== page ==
Financial predator robbed me of my ability to trust!
I was devastated and it really shattered my self esteem. I had some trust issues before him and now they are just off the charts and my inability to trust anyone has pretty much sabotaged any relationship I have had since (If you are looking for evidence of something hard enough I think you can always find – or manufacture – it.) But though I know that I am acting irrationally after the fact, it doesn’t change the way I feel and act at the time.
How can I learn to get past this and to regain some trust in other people?
Art Matthews Says...
It's very understandable that you would feel this way, even without having had trust issues before. Your resistance to considering new romantic connections is a protective action and part of you loving yourself. You are -- in a way -- grieving the death of a person, even though no one died. The person you thought he was has ceased to exist, yet he doesn't extend the courtesy of actually laying down and being buried!
Your first step is to experience and express your grief. Grief is a non-linear process divided into "stages" including: denial, bargaining, anger, depression and acceptance. Effective grieving can take a complete passing of the seasons to navigate while you experience each anniversary, holiday and memorable date and place without him. Over this time you will feel the grief ebb and flow. Don't judge your process of grieving. It's yours and will take the time you need to grieve, not someone else's.
Secondly, you will need to forgive yourself for not having seen what was happening. Remind yourself that as a predator, he was looking for a "mark" and because of his intention to deceive, you were at a disadvantage from the beginning. Avoid blaming yourself for being the one he chose to deceive. You will never know why and he would likely not tell you just because it wouldn't serve him in any way. People who are successful at this ruse are often sociopaths, who have incredible charisma, charm and attraction. They also have no remorse or consideration for social norms and law. He is likely severely personality disordered and will never experience a life completely free from the consequences he creates. He will also never have the opportunity to understand real loving relationships.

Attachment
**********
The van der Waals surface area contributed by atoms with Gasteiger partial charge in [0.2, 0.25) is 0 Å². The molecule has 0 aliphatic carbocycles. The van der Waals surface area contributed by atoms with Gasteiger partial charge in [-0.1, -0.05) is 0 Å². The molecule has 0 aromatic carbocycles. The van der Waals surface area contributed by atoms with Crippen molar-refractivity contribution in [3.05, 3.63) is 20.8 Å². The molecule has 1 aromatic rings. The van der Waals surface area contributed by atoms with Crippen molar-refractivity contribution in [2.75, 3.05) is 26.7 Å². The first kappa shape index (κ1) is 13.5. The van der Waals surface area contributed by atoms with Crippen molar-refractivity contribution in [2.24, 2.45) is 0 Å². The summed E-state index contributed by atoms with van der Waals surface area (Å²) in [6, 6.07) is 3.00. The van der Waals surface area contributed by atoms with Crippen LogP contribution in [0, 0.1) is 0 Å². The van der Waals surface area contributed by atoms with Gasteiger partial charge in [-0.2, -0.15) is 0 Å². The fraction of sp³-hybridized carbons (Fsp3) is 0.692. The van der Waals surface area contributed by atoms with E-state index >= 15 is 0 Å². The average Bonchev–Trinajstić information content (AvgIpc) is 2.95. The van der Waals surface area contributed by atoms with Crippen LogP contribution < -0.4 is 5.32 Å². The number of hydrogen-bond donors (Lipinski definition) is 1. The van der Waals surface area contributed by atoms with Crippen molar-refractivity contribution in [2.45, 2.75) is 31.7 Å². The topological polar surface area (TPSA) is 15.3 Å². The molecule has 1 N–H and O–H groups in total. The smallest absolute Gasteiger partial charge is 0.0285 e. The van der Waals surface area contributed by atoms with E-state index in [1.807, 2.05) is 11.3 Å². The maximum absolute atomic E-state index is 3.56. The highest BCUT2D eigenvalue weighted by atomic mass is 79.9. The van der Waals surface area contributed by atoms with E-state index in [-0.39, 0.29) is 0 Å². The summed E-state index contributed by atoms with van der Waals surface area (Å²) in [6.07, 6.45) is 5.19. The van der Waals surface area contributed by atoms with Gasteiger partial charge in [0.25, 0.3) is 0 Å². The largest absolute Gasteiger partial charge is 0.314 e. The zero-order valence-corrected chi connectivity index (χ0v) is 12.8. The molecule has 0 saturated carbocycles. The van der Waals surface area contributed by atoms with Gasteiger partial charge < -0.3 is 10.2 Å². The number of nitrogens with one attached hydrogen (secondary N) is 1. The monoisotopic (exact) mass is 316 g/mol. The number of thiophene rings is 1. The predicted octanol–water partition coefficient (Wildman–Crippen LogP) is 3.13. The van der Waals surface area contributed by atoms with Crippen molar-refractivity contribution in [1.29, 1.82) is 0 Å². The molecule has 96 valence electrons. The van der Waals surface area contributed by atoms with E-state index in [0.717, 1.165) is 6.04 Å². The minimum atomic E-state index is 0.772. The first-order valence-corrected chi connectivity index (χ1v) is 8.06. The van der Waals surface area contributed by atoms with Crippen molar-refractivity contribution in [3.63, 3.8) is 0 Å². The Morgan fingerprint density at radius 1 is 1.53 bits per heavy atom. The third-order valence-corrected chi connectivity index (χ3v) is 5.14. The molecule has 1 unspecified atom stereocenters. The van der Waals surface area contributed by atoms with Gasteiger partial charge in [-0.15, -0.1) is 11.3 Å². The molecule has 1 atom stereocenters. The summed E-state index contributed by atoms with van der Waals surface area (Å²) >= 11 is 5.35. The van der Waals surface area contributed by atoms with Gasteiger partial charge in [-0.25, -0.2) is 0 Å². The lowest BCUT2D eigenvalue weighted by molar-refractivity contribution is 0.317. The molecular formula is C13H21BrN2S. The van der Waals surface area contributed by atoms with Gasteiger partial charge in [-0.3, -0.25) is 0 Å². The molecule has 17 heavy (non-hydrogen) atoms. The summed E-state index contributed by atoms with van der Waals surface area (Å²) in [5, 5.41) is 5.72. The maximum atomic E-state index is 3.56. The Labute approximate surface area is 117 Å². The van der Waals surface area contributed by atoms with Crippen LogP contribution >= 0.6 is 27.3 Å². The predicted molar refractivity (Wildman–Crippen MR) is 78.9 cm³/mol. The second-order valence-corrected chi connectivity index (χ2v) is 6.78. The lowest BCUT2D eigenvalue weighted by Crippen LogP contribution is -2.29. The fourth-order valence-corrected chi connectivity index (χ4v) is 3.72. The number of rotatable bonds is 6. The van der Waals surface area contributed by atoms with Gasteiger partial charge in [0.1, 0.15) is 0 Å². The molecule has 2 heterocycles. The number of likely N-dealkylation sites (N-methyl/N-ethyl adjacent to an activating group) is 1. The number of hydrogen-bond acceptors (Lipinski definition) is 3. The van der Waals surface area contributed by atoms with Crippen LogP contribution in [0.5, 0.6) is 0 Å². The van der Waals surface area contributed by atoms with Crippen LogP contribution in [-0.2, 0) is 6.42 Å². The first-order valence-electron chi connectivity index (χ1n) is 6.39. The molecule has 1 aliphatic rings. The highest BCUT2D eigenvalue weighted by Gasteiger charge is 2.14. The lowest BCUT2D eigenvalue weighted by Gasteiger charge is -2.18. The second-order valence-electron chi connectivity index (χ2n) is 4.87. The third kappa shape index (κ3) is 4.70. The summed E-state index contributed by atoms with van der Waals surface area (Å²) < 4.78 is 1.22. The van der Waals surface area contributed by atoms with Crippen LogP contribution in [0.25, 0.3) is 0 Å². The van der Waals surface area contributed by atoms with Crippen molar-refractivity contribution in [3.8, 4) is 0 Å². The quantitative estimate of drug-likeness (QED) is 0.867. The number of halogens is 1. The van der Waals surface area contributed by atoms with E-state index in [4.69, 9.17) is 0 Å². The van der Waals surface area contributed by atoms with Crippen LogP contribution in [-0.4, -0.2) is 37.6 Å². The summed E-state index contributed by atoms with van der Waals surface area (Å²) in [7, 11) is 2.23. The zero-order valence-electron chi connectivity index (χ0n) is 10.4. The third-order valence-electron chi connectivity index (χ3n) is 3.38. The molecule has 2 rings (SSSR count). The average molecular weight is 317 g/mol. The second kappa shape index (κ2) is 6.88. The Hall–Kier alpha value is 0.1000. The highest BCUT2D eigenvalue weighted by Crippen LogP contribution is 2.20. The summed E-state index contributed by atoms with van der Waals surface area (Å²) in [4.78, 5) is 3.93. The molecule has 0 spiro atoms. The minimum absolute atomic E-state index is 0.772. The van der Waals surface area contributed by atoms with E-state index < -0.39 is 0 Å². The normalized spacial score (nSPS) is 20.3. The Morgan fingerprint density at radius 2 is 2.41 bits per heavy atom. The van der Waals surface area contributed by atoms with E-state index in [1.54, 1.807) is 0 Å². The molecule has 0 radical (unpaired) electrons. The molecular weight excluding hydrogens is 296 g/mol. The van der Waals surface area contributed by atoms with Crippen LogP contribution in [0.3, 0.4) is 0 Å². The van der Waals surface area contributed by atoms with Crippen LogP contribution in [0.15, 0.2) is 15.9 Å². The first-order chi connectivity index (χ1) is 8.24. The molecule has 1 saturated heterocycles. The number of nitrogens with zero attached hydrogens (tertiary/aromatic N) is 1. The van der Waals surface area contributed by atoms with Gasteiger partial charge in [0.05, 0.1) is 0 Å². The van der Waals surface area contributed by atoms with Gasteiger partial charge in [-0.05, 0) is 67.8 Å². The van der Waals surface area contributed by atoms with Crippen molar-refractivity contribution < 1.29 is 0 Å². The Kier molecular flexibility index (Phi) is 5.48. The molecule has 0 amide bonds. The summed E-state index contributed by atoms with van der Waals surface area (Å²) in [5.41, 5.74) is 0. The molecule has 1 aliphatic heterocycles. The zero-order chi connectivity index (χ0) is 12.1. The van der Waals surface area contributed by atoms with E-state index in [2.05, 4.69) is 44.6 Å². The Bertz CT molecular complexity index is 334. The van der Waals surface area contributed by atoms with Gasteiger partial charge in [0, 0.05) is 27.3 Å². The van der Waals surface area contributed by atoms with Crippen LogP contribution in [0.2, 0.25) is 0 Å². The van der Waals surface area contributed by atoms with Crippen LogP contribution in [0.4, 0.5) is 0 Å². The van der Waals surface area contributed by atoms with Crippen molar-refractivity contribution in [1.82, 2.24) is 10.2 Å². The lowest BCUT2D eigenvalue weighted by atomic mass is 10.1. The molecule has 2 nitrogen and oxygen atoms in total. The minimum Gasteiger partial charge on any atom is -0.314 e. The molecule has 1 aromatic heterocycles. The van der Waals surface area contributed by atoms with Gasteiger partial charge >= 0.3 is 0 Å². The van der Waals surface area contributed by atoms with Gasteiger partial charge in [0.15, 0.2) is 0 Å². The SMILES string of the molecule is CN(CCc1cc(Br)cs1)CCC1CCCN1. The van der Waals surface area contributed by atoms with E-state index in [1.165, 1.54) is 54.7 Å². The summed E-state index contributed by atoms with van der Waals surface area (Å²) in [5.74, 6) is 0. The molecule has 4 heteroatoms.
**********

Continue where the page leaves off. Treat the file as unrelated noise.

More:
Third, you will need to let go of your anger with him in order to allow yourself to risk getting hurt again. That does not mean you "forgive and forget." Forgiveness in these situations is often misunderstood. You never have to utter the words "I forgive you" to him. "Forgiveness" in this sense means letting go of your need to protect yourself with your anger and grief to the point that you shut yourself off from pursuing your dreams and living them out.
Lastly, consider the lessons that you have an opportunity to learn here and focus on how learning them will provide you with a much better life in the future. You may have had the fairytale romance ripped from your reality, but that may not be such a bad thing if pursuing the fairytale landed you with this schmuck. We do have to vet a new potential partner. We need learn how to listen to our guts and act in ways that are consistent with our beliefs and feelings. Fairytales are all about princes, glass slippers, love a first sight, and happily ever after. They occur in books and movies but rarely in real life. You may have the wind knocked out of you for the moment, but you will (if you choose) get back on and take another ride.
If you feel that things have gone on too long and you aren't seeing any progress, or you feel helpless and hopeless; seek out a professional counselor or other trained helper. They will help support you while you come to realize that you are not so stupid, not so broken, not at all unloveable and ready to trust again.
Best of luck to you.
Page last updated Dec 12, 2011